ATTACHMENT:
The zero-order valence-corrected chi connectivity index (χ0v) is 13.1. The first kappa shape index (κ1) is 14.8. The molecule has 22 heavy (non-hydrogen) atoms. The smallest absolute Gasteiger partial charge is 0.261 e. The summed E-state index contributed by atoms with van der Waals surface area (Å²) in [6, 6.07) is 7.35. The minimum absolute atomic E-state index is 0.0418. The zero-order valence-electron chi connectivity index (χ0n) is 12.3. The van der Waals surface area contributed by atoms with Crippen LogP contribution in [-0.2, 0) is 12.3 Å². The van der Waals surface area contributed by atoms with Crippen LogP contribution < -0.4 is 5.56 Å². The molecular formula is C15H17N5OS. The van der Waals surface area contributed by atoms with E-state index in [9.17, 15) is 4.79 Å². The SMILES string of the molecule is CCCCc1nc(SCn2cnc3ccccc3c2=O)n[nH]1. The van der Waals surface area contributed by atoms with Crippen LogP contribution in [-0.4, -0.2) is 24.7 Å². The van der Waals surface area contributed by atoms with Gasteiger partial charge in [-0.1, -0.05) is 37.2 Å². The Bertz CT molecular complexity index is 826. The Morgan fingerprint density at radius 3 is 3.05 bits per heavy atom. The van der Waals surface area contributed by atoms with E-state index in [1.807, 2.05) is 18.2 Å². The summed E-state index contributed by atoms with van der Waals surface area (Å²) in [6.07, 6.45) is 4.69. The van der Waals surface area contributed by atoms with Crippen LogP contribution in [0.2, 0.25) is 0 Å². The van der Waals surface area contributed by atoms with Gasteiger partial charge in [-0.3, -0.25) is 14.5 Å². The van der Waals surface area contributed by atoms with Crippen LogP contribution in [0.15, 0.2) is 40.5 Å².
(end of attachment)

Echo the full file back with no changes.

The zero-order valence-corrected chi connectivity index (χ0v) is 13.1. The first kappa shape index (κ1) is 14.8. The molecule has 22 heavy (non-hydrogen) atoms. The smallest absolute Gasteiger partial charge is 0.261 e. The summed E-state index contributed by atoms with van der Waals surface area (Å²) in [6, 6.07) is 7.35. The minimum absolute atomic E-state index is 0.0418. The zero-order valence-electron chi connectivity index (χ0n) is 12.3. The van der Waals surface area contributed by atoms with Crippen LogP contribution in [-0.2, 0) is 12.3 Å². The van der Waals surface area contributed by atoms with Crippen LogP contribution < -0.4 is 5.56 Å². The molecular formula is C15H17N5OS. The van der Waals surface area contributed by atoms with E-state index in [9.17, 15) is 4.79 Å². The SMILES string of the molecule is CCCCc1nc(SCn2cnc3ccccc3c2=O)n[nH]1. The van der Waals surface area contributed by atoms with Crippen LogP contribution in [-0.4, -0.2) is 24.7 Å². The van der Waals surface area contributed by atoms with Gasteiger partial charge in [-0.1, -0.05) is 37.2 Å². The Bertz CT molecular complexity index is 826. The Morgan fingerprint density at radius 3 is 3.05 bits per heavy atom. The van der Waals surface area contributed by atoms with E-state index in [1.807, 2.05) is 18.2 Å². The summed E-state index contributed by atoms with van der Waals surface area (Å²) in [6.07, 6.45) is 4.69. The van der Waals surface area contributed by atoms with Crippen LogP contribution in [0.2, 0.25) is 0 Å². The van der Waals surface area contributed by atoms with Gasteiger partial charge in [-0.3, -0.25) is 14.5 Å². The van der Waals surface area contributed by atoms with Crippen LogP contribution in [0.15, 0.2) is 40.5 Å².